Celiac disease is a serious autoimmune disease that can be genetic. It’s triggered by consuming a product that contains a protein called gluten, which can predominantly be located in wheat, rye, and barley. If a person with celiac disease eats anything gluten-related, the autoimmune system sees it as a threat and will begin attacking immediately, resulting in potential damage to one’s intestines. This damage can further cause fatigue issues, diarrhea, weight loss, nausea, bloating, and anemia. Celiac disease is slightly more common in women than in men. Seeing as there is still no definitive cure, a lot of everyday food products have been altered to contain no gluten for normal consumption even if you have the disease.
Would you like to know more? Read below the article by Dr. Philippe Eigenmann.
CELIAC DISEASE: WHAT IS IT?
Celiac disease (or gluten intolerance) is an immune system reaction to gliadin, a protein found in certain cereals. This disease is observed in about 1 in 500 children in our country.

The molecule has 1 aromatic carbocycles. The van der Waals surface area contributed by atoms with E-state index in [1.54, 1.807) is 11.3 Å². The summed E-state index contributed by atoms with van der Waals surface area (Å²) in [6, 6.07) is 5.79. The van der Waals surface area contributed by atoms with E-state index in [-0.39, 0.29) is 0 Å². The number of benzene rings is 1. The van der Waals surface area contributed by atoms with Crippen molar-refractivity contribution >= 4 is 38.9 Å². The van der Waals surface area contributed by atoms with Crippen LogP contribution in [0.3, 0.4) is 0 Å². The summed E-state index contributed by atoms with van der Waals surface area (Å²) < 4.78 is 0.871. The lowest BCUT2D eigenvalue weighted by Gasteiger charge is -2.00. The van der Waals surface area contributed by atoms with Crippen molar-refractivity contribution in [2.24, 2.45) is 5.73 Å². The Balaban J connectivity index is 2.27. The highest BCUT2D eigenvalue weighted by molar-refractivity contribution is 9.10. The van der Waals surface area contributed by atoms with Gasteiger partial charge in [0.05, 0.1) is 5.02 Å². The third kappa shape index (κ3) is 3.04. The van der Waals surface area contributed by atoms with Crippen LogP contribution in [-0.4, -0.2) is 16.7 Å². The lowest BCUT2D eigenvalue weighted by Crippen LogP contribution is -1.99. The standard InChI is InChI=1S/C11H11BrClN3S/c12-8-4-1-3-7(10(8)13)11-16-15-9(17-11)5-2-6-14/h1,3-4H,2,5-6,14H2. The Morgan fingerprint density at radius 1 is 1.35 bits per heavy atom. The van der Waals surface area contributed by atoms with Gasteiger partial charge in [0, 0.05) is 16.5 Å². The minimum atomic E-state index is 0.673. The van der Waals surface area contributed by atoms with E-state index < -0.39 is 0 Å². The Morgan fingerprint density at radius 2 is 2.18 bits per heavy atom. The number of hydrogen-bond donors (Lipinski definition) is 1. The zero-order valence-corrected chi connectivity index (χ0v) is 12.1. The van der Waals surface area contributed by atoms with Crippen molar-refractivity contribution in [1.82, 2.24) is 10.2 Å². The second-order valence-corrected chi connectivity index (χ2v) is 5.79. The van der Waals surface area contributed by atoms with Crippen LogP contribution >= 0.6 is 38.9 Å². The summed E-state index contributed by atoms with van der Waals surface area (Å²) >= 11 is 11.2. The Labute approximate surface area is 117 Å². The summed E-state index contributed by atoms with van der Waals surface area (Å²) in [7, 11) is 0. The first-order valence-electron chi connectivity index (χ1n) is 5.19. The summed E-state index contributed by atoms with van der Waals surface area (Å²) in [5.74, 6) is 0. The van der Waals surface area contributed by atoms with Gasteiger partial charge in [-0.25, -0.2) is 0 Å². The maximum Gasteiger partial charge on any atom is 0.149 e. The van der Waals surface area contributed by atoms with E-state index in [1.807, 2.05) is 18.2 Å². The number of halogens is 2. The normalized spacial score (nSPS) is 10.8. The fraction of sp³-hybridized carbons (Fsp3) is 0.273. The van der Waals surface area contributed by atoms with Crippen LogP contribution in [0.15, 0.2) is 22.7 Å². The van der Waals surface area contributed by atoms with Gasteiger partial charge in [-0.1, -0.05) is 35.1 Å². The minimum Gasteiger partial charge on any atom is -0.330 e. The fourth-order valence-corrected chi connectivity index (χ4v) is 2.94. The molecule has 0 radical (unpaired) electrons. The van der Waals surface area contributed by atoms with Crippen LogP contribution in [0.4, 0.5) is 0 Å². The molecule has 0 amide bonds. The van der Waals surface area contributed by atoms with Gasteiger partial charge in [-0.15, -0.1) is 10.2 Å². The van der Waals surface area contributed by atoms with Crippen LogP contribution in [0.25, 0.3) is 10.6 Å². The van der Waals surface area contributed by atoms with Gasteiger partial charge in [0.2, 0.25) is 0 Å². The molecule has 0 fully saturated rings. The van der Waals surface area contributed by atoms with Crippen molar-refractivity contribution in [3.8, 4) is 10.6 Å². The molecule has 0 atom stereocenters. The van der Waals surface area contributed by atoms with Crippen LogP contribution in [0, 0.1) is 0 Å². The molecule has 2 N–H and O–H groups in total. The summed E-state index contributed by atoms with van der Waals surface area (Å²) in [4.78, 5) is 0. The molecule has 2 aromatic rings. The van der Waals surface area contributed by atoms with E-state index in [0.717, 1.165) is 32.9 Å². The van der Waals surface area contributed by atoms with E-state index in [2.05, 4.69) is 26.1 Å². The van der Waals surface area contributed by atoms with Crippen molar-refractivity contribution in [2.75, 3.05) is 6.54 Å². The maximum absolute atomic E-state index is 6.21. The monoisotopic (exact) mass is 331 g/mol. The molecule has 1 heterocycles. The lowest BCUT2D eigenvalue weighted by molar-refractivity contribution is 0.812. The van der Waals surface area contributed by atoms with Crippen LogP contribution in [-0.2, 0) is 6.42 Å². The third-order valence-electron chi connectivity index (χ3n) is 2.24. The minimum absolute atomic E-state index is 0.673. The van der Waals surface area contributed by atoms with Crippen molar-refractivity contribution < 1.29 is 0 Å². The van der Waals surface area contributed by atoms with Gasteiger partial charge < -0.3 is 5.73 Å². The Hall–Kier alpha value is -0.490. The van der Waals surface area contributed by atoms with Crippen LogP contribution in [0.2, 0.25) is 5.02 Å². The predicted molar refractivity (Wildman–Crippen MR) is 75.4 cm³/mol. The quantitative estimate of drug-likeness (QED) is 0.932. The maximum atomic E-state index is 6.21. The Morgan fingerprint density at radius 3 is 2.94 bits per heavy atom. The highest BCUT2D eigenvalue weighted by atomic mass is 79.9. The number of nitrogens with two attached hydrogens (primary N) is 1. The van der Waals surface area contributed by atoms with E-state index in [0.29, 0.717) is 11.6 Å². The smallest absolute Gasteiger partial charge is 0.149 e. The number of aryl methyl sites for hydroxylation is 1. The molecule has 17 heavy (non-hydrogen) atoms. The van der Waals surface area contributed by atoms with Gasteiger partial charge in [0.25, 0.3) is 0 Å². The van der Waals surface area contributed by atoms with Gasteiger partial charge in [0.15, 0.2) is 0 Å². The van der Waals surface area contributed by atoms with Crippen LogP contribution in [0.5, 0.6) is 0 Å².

CELIAC DISEASE: WHAT IS HAPPENING?
The warning signs are weight loss, the appearance of mushy, discolored stools, and frequent as well as, often, a change in mood.
Although the disease is more specifically diagnosed during infancy, adults can also have celiac disease, sometimes associated with a skin disease called dermatitis herpetiformis. It comes in the form of a rash with severe itching.
HOW TO DIAGNOSE CELIAC DISEASE?
The diagnosis is suggested by the presence of blood antibodies against gliadin and must usually be confirmed by a biopsy of the intestinal mucosa taken during an endoscopy. The biopsy then shows a strongly modified intestinal mucosa, prevents correct absorption of the food the child eats, and growth normal.
HOW TO TREAT COELIAQUIA?
There is no specific treatment for the celiac disease this day. The diet excluding cereals containing gliadin is the only treatment. These grains are barley, rye and wheat, and in some cases oats. The diet must be strict. Indeed, in the case of a poorly followed diet, we can observe the reappearance of the disease. In the current state of our knowledge, it seems that the disease persists for a long time term in the majority of patients, the diet should therefore likely be followed for life.
Dr. Philippe Eigenmann
Immunology & Allergology, University Hospital, Geneva